SMITH POINT BEACH, N.Y. (PIX11) — A shark sighting closed down a Long Island beach on Thursday, bringing to six the number of shark encounters that have shut down beaches on the island so far this month. 

That number included four shark bites that happened over a ten-day period. The first of those bite victims returned to work at Smith Point on Thursday, to a job that might see him helping other victims of shark bites or other emergencies in the days and months ahead: he’s a lifeguard.

Zach Gallo, 33, was bitten on his chest and right hand during a life-saving exercise on July 3. On Thursday, he was introduced at a news conference for his return to work. 

“This is just a rare incident,” Gallo said about his shark encounter, adding that going forward, “I can share a rare bond with people, and share gratitude that it wasn’t as bad as it is for other people” who’ve suffered from more severe bites.

“I was at the wrong place at the wrong time,” he said.

Minutes later, he was back on the beach, training with his fellow lifeguards, who have won the distinction of Nation’s Best Lifeguards nine times in national competitions.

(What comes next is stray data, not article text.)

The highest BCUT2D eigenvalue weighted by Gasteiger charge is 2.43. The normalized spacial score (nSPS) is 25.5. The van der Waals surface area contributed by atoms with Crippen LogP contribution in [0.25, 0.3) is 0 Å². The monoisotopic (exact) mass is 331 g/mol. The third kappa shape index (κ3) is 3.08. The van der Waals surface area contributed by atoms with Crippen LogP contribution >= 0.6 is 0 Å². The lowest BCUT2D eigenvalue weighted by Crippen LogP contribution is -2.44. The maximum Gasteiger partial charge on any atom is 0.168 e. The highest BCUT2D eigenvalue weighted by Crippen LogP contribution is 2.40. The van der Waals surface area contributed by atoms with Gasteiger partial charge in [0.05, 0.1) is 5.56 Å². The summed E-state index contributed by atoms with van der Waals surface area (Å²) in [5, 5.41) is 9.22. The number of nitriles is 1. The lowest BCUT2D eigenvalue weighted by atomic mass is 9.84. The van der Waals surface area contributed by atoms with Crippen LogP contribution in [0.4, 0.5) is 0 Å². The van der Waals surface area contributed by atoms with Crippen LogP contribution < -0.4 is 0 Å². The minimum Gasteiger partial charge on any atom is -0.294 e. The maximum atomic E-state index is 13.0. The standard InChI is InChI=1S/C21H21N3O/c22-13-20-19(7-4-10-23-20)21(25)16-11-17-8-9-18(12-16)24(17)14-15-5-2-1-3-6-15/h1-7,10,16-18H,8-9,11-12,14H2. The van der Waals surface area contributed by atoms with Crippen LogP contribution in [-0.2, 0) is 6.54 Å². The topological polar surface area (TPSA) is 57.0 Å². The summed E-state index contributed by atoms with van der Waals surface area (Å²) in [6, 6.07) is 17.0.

His bite was the first this month but was followed by bites in Ocean Beach, on Fire Island, as well as another bite at Smith Point Beach on Wednesday of this week, in the morning. Then, on Wednesday evening, another person was bitten by a shark at Seaview Beach on Fire Island.

On Thursday afternoon, a shark was spotted off Tobay Beach in Nassau County, just east of Jones Beach. Tobay Beach was shut down by beach authorities for the rest of the day. 

Suffolk County Executive Steve Bellone, who convened the news conference at which Gallo was introduced, said that he and other county leaders are trying to come up with new protocols for beach closures under what he called a new normal — with sharks being closer to local beaches, as their habitat has improved and the baitfish on which they feed have become more plentiful.

“We are speaking to our own experts internally and at Stony Brook [University],” Bellone said. He explained that the central question for them is, “Is this something that we’re going to be seeing over the long term?”